We were walking along Ogunquit river when I heard Kyle say, “oh no.” I looked over at the kids swimming and then back at him. He was staring down at his phone and scrolling quickly. An icon had passed and his images and sound bites had flooded the internet. I looked back at the girls and their cousin floating with the current towards the open ocean and took a few steps with them to keep them somewhat within sprint distance if they needed me. Kyle seemed distraught, greatly affected by the news, my heart grew heavy for him. He shared that a legend created from our generation had taken his own life. I waited for the darkness to fall, to take hold of me and bring me back to a place I’ve fought so hard to leave behind, but it didn’t. Instead I walked further along the riverbank following the kids as they made their way in the warm August waters.
The next day my friend Erin and I took all our kids to Wolfeboro to spend the day at the lake. The sun felt warm and comforting as I staked my claim in the beach chair and watched as all the kids spent most of the day in the water swimming, following the ducks, and tossing a tennis ball. It reminded me so much of growing up on Spofford Lake and the endless summer days spent at Weirs Grove. Erin asked me if Robin’s suicide was affecting me. I looked up at her, almost surprised at my own lack of reaction to how his life ended. I shook my head no and listened as she gracefully shared how it had her. To be honest, I think it has affected almost everyone that knew him as a comedian and actor. I have loved and enjoyed his movies, comedy shows, hosting gigs, interviews, and articles. When he filmed Jumanji in the two towns close to my two homes, Keene and North Berwick, I felt a closer connection to the actor as if we had something in common. Even with Erin’s sharing her sadness for his loss, my emotions seemed to be flat lining at best. Then the morning after, the darkness fell and it hit me like a ton of bricks. Suicide had made such a dramatic appearance that this time the whole entire world seemed to be talking about it at the same time. Suicide had entered stage left this week, took stage center and bowed for the entire planet to be seen, felt, and acknowledged by everyone.
When suicide had entered my world in my early twenties, the loss of my father’s life was confusing, chaotic, and dark. I hesitated for years when people asked me if he was still living, knowing that the next question would be how did he die. I felt obliged to protect them from my response, inevitably they would withdraw from the conversation, pull their energy back not knowing what they should say. Even to this day, twenty years later, there is still the awkward dance when my father comes up in conversation and people wonder what happened to him. Most often now with the distance the years have created I am able to gloss over the fact that after a lifetime of threatening his own demise he finally carried through and took action. I’ve reasoned with myself that the knowledge of someone taking their own life isn’t helpful for anyone to gain. Maybe I’ve been horribly wrong, maybe like an ostrich burying my head in the sand, I’ve been giving power to the notion that suicide is a choice made by a few and in covering up my own father’s passing, I am enabling suicide to go unscathed and unchallenged in our society.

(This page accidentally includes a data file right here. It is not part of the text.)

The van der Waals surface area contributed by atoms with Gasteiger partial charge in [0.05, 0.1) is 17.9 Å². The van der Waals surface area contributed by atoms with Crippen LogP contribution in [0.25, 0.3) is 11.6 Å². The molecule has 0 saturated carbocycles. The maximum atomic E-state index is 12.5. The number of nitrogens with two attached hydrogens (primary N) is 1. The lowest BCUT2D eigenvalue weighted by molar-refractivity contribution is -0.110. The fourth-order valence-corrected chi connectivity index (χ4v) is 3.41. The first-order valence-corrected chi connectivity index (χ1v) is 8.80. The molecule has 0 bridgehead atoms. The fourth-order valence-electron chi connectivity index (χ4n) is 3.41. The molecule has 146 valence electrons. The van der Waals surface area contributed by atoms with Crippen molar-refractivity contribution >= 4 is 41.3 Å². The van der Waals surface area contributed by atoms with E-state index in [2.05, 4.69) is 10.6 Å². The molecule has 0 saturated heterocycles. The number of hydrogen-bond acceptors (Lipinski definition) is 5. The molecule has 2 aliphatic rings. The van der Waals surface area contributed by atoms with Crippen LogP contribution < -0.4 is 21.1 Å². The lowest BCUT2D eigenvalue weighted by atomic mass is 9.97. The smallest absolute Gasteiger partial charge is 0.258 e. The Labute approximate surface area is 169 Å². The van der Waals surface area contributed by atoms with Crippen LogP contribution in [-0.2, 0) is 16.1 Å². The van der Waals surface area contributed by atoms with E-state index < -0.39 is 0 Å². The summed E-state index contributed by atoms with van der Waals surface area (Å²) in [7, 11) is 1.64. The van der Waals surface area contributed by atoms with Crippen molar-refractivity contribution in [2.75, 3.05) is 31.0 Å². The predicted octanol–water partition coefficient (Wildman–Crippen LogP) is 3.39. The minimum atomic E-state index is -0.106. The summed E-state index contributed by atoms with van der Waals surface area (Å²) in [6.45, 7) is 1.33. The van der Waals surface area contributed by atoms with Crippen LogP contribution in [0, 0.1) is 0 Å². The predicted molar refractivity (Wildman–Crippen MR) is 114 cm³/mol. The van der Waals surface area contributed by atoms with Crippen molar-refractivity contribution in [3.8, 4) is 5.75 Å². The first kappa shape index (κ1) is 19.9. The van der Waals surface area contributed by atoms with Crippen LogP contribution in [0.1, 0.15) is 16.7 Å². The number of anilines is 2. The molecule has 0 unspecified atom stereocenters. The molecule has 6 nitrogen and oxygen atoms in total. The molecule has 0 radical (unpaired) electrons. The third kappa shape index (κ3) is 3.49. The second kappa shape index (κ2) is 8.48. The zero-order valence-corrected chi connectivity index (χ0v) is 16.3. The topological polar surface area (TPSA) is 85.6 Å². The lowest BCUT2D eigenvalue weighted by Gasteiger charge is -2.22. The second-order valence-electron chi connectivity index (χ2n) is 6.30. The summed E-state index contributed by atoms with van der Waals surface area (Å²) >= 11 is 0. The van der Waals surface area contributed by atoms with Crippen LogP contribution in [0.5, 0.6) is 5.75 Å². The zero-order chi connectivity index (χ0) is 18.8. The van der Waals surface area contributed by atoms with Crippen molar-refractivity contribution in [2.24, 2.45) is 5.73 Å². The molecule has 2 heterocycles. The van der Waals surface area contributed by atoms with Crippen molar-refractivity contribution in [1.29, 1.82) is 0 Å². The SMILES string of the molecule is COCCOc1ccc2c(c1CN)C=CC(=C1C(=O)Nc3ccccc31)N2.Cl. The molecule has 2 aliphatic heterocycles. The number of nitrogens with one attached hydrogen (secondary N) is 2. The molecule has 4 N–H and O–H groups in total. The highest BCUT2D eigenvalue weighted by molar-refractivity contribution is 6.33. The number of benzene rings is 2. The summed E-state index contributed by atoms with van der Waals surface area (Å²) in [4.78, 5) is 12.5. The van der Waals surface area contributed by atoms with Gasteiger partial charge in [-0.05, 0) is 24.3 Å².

People need not be protected from the ugly of taking one’s own life, they need to know that any attempt whether successful or not is the greatest cry for help a human can possibly make. It is from this cry that we decide as a human being if we are truly connected to one another or not. Can we exist as individuals throughout life or must we lean on and be leaned on by others to truly experience life for everything it was always meant to be? I stood from my seat and clapped slowly, alone as others were mortified even shocked at my response. I wasn’t clapping for the passing of one of the greats, his loss will be mourned for generations to come and missed dearly. I was cheering for the fact that suicide would no longer be able to be ignored, filed away quietly as if the life it took was better off dead than alive. Finally suicide might be seen as something different in society; it may finally be known as a horrible deadly side effect of a disease instead of what many commonly refer to it as a choice.